Anyone that worked with soldering knows the process releases some fumes. Those fumes can be considered toxic containing, even traces of some heavy metals like lead. When you work with electronics as a professional, the ideal is to use a professional fume extractor. But these devices are a bit expensive to an amateur as me. I used to blow the fumes away but, after some time, I got tired of that and decided, in the best DIYer tradition, to make my own fume extractor.
This posts describes the design / making and assembly of a 16cm x 16cm fume extractor, adequate to an amateur work.
As almost everthing I do/make by myself (sometimes from scratch), I end up doing some mistakes. At the first try for the fume extractor, I decided for a design using only one 8cm cooler fan, as shown by the images below:
It didn’t work well, mostly by the fact I put the “filter” (I used som scotch brite dish washing sponge as filter) after the fan. The fan worke ok on sucking the fumes but, at the moment they colided agains the “filter”, some fumes bounced back and some escaped by the fan sides. I added some tape around the filter, but I ended up with just more fumes bouncing back.
After some time, inspured by the video Soldering Fume Extractor, I decided to make a new and bigger with filters on the correct position. Also, I decided to forget the sponges and by some proper activated carbon filters (see the part list at the end).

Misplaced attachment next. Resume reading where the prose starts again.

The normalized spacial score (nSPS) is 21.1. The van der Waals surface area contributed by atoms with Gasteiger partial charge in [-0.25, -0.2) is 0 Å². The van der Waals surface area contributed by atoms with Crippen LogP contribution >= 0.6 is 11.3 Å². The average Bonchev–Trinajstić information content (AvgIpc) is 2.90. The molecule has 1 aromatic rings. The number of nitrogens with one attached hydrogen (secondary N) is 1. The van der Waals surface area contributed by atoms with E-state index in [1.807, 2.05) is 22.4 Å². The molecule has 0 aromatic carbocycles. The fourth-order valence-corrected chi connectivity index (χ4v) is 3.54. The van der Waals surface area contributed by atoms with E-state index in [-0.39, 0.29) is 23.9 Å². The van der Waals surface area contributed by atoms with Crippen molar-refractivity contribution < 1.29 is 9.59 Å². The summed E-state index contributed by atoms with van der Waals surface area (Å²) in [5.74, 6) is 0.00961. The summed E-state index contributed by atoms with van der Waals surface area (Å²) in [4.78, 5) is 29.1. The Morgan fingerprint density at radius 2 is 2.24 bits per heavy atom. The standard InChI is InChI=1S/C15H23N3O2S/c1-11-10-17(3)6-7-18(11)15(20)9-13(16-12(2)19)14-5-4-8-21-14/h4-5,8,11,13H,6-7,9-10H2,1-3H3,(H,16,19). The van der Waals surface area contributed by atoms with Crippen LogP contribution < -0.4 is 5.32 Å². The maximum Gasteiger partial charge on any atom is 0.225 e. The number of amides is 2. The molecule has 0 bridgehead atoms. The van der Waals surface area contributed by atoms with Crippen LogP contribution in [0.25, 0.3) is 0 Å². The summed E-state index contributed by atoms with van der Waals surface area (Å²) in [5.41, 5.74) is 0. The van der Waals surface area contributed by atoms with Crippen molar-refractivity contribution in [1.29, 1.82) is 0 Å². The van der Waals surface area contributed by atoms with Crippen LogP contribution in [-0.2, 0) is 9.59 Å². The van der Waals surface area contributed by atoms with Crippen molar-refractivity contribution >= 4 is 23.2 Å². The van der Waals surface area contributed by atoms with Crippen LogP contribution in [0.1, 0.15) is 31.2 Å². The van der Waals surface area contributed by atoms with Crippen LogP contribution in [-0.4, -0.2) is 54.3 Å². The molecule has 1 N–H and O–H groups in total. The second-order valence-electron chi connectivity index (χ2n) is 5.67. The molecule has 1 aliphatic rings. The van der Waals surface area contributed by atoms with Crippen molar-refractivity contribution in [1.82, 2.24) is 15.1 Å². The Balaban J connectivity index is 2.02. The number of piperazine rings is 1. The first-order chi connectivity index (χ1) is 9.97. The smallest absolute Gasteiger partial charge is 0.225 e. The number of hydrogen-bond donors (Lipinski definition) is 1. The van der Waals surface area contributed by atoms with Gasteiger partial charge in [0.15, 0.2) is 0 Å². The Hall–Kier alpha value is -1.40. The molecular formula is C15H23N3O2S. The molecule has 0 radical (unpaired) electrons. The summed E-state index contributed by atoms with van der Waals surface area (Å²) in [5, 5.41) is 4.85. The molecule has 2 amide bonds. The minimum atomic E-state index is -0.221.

Designing and 3D Printing
First thing was to put the cooler fans on the intended positions and take measures (I used some zipties to, temporarily strap them together):
After the measures, the first step was to design the main body, to which the cooler fans, power socket and power switch would be attatched. Due to size limitations of my 3D Printer printbed, I had to separate the main body in 2 parts, to be glued after printing..
The two parts were glued using some 10 minutes 2 parts epoxi glue. I could use any superglue (CA glue) or similar but, when the surfaces are big or not white, I prefere the epoxi glues, because it’s easier to adjust the parts (it takes longer to dry off), doesn’t exhale that strong smell and doesn’t leave that white residue on the pieces.
The next step was to design the grill that would hold the filters. The design is pretty easy: I just used some parts of the main body as base and made som changes:
PS: I 3D printed this piece using a different color(transparent, actually) because I didn’t have black filament enough for the object..
The power panel, where the power socket and switch are attached to:
After printed, assembled and tested the fume extractor, I detected the need for a funnel, to channel the air into the filter and cut some air vortexes ocurring on the borders of the grill. Again, due to size limitations of my printer, I had to design a funnel to be printed in parts. I decided to design an “L” shaped part with holes for M3 nuts/screws:
3D Printing Files
The files for 3D printing can be downloaded from the project below on Thingiverse:
3D Printing Specs
|Nozzle||0.4mm is OK, For the funnel, a smaller diameter would be better|
|Material||ABS: Scale in 1.01|
|Infill||I used 30%|
1) Main Body – Internal nuts
The internal nuts are used to hold the filter grill.